Before I knew it I’d pwned the last of my wife’s jewelry to fill the tip jar at DeSmogBlog, an invaluable resource for people who want to protect their belief– fact-system from assault by other opinions lies. Then I started raiding her bank account, which was easy because it was a joint account, to subsidize the Hockeymandia Climate Defense Legal Fund, all the while desperately suppressing the consciousness that I was really just robbing myself.

You grow up. You top your class at West Point. You marry the homecoming queen. You have a certain image of yourself. Then one day you’re brushing your teeth and it hits you that you don’t even recognize the junkie staring back at you in the mirror, froth-mouthed and slack-jawed with unfamiliarity.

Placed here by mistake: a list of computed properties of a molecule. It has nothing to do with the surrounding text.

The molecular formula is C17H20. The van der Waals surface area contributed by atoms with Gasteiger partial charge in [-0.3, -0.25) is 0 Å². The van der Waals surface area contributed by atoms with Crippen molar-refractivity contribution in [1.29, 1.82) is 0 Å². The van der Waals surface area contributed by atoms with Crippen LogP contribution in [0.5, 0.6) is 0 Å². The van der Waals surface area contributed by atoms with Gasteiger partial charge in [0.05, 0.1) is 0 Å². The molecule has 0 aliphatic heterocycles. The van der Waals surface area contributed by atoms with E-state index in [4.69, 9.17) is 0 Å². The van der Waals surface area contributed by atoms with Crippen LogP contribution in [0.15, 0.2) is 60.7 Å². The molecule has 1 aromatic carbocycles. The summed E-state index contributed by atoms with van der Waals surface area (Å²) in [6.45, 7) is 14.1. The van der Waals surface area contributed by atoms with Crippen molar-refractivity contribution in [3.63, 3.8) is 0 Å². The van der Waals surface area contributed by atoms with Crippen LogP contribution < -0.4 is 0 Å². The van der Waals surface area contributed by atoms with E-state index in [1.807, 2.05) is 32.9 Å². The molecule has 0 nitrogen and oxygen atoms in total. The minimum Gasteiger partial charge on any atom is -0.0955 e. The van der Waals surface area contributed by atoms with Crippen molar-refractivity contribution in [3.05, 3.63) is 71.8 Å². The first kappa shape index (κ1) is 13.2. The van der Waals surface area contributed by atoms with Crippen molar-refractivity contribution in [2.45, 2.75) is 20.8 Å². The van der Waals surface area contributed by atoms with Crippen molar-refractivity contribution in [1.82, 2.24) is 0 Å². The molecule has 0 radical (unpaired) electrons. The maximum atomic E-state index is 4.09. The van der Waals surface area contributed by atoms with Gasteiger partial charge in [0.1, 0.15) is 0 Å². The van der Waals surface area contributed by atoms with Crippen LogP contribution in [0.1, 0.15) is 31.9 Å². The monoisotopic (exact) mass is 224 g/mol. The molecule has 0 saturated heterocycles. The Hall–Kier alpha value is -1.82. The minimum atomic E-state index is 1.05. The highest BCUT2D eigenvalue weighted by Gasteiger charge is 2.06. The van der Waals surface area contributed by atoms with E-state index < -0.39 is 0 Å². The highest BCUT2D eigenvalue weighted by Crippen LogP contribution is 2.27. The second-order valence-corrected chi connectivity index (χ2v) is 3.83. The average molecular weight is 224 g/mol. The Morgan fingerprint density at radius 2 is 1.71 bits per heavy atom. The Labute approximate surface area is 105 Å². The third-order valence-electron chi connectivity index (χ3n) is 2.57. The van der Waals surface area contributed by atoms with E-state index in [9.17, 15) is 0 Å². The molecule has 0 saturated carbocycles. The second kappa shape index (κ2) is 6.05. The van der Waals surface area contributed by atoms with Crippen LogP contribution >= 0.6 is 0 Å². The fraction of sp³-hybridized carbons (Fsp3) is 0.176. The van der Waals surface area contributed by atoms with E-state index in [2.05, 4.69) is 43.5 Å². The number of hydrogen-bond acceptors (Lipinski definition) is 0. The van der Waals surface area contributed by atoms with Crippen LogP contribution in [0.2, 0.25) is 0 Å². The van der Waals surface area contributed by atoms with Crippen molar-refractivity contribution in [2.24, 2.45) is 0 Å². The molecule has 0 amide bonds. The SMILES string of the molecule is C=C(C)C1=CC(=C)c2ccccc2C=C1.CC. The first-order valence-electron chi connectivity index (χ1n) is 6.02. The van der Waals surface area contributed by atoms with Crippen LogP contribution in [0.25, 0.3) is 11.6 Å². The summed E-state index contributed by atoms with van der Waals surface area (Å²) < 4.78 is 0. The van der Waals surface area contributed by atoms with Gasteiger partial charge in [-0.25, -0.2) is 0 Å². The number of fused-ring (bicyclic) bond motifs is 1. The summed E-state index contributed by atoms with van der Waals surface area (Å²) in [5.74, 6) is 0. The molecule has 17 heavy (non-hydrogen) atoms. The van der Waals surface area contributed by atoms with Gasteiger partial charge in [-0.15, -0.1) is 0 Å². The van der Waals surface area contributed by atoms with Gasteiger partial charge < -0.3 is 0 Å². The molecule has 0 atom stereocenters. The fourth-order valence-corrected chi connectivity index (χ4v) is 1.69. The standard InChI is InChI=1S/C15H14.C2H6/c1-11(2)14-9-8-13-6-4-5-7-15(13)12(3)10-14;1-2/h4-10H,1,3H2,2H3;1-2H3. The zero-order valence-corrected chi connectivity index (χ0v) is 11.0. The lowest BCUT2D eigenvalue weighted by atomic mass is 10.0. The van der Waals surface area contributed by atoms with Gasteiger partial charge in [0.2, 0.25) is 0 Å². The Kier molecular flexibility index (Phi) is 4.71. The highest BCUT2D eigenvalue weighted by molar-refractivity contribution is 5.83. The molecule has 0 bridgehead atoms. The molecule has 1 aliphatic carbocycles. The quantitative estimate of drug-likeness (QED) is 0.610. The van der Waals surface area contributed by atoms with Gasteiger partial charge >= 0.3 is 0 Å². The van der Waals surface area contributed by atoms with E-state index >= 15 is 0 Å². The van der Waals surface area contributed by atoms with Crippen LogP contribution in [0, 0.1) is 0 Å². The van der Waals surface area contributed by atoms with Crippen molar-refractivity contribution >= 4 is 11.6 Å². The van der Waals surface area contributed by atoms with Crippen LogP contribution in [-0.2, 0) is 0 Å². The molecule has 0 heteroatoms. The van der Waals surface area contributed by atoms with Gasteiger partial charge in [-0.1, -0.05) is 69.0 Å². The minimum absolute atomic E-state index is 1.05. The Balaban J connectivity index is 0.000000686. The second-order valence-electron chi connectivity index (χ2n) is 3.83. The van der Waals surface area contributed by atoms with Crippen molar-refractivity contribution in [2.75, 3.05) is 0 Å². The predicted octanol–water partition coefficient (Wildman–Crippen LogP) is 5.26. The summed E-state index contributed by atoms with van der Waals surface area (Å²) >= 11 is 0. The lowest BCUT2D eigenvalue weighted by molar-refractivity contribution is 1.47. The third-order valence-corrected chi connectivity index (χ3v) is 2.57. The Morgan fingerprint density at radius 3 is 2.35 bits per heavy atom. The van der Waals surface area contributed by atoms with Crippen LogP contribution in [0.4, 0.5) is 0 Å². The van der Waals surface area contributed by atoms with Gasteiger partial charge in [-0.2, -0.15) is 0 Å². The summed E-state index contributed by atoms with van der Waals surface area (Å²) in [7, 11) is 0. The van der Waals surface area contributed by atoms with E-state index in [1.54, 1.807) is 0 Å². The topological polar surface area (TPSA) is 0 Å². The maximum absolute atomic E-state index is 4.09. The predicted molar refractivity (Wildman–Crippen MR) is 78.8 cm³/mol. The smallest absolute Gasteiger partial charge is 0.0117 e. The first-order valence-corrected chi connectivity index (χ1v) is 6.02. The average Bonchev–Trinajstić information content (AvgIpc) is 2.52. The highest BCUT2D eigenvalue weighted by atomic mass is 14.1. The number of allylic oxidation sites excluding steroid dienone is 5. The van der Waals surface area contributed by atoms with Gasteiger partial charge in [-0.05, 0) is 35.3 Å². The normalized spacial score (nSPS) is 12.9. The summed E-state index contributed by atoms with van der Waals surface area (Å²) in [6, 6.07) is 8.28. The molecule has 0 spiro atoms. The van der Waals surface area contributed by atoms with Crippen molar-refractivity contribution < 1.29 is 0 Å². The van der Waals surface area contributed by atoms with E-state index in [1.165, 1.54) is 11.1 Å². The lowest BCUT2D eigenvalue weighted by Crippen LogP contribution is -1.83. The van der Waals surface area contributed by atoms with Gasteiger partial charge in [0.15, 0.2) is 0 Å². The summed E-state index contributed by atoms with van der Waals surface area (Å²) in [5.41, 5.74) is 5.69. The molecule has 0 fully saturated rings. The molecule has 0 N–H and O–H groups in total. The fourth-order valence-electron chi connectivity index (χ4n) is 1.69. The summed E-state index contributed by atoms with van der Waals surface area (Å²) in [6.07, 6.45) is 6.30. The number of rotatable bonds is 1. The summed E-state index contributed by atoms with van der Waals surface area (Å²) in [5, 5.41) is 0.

If not for our newborn offspring Hunter, I probably never would have found my way back to the Sith of skepticism.

The story of his or her conception and birth is an epic saga that could fill a human-embryology textbook of its own. But it wouldn’t be of much interest to CliScep readers, so let me tell you about it here.

To be continued when Part 3 continues in ‘Part 4: Part 3, Part 2.’


*For ‘Pole,’ feel free to read any ethnonym you find evocative of the concept low-fibre-diet-eating, sausage-famed, non-Italian (etc.) person.

Not recommended, however, is the word I originally had there… until a US-literate friend quietly warned me that it was an ethnic slur. Which is insane. It was just a straight-line, lossless Anglicization of a certain language’s word for people who speak that language. (I’ve been using polaco all my life when I speak Spanish, and that’s not considered derogatory, which superredundantly proves my point: English is just one big case of PC gone troppo.)